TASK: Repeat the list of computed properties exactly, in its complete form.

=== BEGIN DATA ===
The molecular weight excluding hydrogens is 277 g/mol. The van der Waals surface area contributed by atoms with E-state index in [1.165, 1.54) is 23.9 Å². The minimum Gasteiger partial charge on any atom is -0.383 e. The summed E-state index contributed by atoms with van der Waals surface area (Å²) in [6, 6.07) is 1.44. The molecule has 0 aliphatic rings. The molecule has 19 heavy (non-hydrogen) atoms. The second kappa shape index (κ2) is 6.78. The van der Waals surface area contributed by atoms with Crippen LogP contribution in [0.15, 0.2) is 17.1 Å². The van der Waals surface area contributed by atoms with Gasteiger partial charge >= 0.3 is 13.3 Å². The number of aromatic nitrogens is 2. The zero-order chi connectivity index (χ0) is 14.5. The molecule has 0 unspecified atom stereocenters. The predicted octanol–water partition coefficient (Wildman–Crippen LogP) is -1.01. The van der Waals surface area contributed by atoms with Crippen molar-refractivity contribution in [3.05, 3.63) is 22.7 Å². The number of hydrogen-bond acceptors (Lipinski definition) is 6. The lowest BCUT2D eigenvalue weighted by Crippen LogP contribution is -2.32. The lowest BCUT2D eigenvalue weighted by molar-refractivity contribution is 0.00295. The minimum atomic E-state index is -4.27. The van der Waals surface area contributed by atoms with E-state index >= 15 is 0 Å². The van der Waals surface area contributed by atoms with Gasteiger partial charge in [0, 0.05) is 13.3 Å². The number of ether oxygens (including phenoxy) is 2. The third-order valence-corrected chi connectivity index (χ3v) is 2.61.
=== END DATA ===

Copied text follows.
The molecular weight excluding hydrogens is 277 g/mol. The van der Waals surface area contributed by atoms with E-state index in [1.165, 1.54) is 23.9 Å². The minimum Gasteiger partial charge on any atom is -0.383 e. The summed E-state index contributed by atoms with van der Waals surface area (Å²) in [6, 6.07) is 1.44. The molecule has 0 aliphatic rings. The molecule has 19 heavy (non-hydrogen) atoms. The second kappa shape index (κ2) is 6.78. The van der Waals surface area contributed by atoms with Crippen LogP contribution in [0.15, 0.2) is 17.1 Å². The van der Waals surface area contributed by atoms with Gasteiger partial charge >= 0.3 is 13.3 Å². The number of aromatic nitrogens is 2. The zero-order chi connectivity index (χ0) is 14.5. The molecule has 0 unspecified atom stereocenters. The predicted octanol–water partition coefficient (Wildman–Crippen LogP) is -1.01. The van der Waals surface area contributed by atoms with Crippen molar-refractivity contribution in [3.05, 3.63) is 22.7 Å². The number of hydrogen-bond acceptors (Lipinski definition) is 6. The lowest BCUT2D eigenvalue weighted by Crippen LogP contribution is -2.32. The lowest BCUT2D eigenvalue weighted by molar-refractivity contribution is 0.00295. The minimum atomic E-state index is -4.27. The van der Waals surface area contributed by atoms with E-state index >= 15 is 0 Å². The van der Waals surface area contributed by atoms with Gasteiger partial charge in [0, 0.05) is 13.3 Å². The number of ether oxygens (including phenoxy) is 2. The third-order valence-corrected chi connectivity index (χ3v) is 2.61.